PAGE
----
First flames from the iCone

No, the iCone isn’t the latest Apple product everyone-is-not-talking-about. Its our latest piece of experimental equipment in the wildFIRE Lab – a cone calorimeter.  We’re the first lab in the UK to have this model and one of just a few in the world.

The logistics of setting up a new lab in an old building can sometimes be problematic.  Firstly the lab needed some renovation work to bring in new gas supplies, fit safety alarms and extract systems.  Then there is the issue of getting large heavy equipment into the building, particularly when there is no step-free access to the lab from the road.  Doors and other obstacles were measured and re-measured.  Thankfully our new iCone calorimeter from FTT [] was in the hands of HRH logistics [].  With some ingenious use of the tail lift and some pallets, bridges and ramps were constructed and the iCone made it into the lab intact.

The iCone is a cone calorimeter which will be used to precisely record how different materials burn.  It allows us to monitor and control how different materials burn.

A sample is placed under a cone shaped heater (hence the name) which can be set to a specific heat flux.  As the sample is exposed to the heat, volatile gases are produced which are then ignited by a spark.  As the sample burns, the changing weight of the material is constantly logged along with the amount of oxygen used and the amount of carbon monoxide/carbon dioxide produced.  The amount of smoke/soot being produced can also be monitored.  All of this information will be used by the wildFIRE Lab researchers to investigate how different vegetation influences the nature of fires.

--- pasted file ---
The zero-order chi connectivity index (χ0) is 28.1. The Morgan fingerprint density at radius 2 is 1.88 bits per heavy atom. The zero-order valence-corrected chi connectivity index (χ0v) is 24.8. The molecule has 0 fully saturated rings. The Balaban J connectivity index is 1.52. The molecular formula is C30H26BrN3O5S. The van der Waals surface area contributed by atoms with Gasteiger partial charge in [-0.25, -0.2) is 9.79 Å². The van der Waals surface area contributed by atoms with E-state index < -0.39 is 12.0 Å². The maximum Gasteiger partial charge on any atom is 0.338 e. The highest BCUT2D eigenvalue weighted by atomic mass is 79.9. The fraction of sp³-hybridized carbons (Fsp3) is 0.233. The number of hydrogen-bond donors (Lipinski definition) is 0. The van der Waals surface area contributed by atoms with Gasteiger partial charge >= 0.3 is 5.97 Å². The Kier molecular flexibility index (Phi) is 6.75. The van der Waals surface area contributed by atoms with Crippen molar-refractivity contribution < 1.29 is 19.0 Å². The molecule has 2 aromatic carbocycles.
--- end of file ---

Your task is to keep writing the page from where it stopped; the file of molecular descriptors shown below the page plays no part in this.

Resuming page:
Tony, the Test Engineer from FTT had 4 days with us to set up the equipment, certify it was giving correct results, and train us to use it.  There are always nervous moments when installing complex pieces of equipment – one missing piece or a malfunctioning component could mean lengthy delays.  You can’t always just pop down the shop to get a replacement bit.  To the relief of everyone, all seemed to be in order.

Even though this is a state of the art semi-automated bit of kit, there was still a lot to take in.  We were all scribbling extra notes on the 70-step set up and calibration process.  Thankfully, after a couple of runs things were making sense and we were getting the hang of how the software worked.


Even though we will only be burning various types of natural material, calibration checks had to be done using plastic (PMMA).  It is amazing how vigorously a solid block of plastic can burn and quite mesmerising the way it boils away on the surface.  After this test, we were then free to experiment with some proper samples including various bits of wood and spruce needles (see image of the spruce ash remaining after a burn).

The training days quickly passed with only time for a brief look at our additional bits of kit – a larger cone heater with a rather big power socket, and an enclosed unit which will allow us to experiment with low-oxygen environments.

Blogged by Mark Grosvenor